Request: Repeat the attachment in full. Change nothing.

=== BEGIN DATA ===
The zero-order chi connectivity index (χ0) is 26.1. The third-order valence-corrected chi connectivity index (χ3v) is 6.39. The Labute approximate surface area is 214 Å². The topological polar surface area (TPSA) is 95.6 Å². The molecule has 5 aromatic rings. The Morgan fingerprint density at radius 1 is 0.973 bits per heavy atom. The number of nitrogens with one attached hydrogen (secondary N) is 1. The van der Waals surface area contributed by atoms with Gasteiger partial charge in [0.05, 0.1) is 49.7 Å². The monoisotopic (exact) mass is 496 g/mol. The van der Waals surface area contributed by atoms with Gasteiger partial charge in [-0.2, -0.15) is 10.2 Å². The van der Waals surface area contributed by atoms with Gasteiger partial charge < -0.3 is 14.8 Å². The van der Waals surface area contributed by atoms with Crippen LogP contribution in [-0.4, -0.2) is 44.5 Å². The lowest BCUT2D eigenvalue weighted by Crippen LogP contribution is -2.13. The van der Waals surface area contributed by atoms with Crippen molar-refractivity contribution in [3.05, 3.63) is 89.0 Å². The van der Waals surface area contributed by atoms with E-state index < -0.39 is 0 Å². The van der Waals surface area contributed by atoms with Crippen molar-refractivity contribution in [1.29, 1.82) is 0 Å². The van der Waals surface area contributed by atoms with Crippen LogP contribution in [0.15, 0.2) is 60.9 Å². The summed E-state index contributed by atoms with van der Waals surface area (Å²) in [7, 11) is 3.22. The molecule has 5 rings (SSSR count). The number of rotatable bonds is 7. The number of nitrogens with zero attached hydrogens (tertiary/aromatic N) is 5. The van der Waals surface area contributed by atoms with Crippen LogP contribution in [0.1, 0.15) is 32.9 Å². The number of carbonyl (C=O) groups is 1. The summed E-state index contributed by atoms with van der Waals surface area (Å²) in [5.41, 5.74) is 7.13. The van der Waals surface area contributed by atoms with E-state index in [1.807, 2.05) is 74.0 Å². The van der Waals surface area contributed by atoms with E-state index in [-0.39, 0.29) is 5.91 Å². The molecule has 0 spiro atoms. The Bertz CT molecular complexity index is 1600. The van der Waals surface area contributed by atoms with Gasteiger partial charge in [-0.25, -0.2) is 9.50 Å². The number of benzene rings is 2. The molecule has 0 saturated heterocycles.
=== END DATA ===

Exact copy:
The zero-order chi connectivity index (χ0) is 26.1. The third-order valence-corrected chi connectivity index (χ3v) is 6.39. The Labute approximate surface area is 214 Å². The topological polar surface area (TPSA) is 95.6 Å². The molecule has 5 aromatic rings. The Morgan fingerprint density at radius 1 is 0.973 bits per heavy atom. The number of nitrogens with one attached hydrogen (secondary N) is 1. The van der Waals surface area contributed by atoms with Gasteiger partial charge in [0.05, 0.1) is 49.7 Å². The monoisotopic (exact) mass is 496 g/mol. The van der Waals surface area contributed by atoms with Gasteiger partial charge in [-0.2, -0.15) is 10.2 Å². The van der Waals surface area contributed by atoms with Gasteiger partial charge < -0.3 is 14.8 Å². The van der Waals surface area contributed by atoms with Crippen LogP contribution in [-0.4, -0.2) is 44.5 Å². The lowest BCUT2D eigenvalue weighted by Crippen LogP contribution is -2.13. The van der Waals surface area contributed by atoms with Crippen molar-refractivity contribution in [3.05, 3.63) is 89.0 Å². The van der Waals surface area contributed by atoms with E-state index < -0.39 is 0 Å². The van der Waals surface area contributed by atoms with Crippen molar-refractivity contribution in [1.29, 1.82) is 0 Å². The van der Waals surface area contributed by atoms with Crippen LogP contribution in [0.15, 0.2) is 60.9 Å². The summed E-state index contributed by atoms with van der Waals surface area (Å²) in [7, 11) is 3.22. The molecule has 5 rings (SSSR count). The number of rotatable bonds is 7. The number of nitrogens with zero attached hydrogens (tertiary/aromatic N) is 5. The van der Waals surface area contributed by atoms with Crippen LogP contribution in [0.1, 0.15) is 32.9 Å². The number of carbonyl (C=O) groups is 1. The summed E-state index contributed by atoms with van der Waals surface area (Å²) in [5.41, 5.74) is 7.13. The van der Waals surface area contributed by atoms with E-state index in [1.807, 2.05) is 74.0 Å². The van der Waals surface area contributed by atoms with E-state index in [-0.39, 0.29) is 5.91 Å². The molecule has 0 spiro atoms. The Bertz CT molecular complexity index is 1600. The van der Waals surface area contributed by atoms with Gasteiger partial charge in [-0.25, -0.2) is 9.50 Å². The number of benzene rings is 2. The molecule has 0 saturated heterocycles.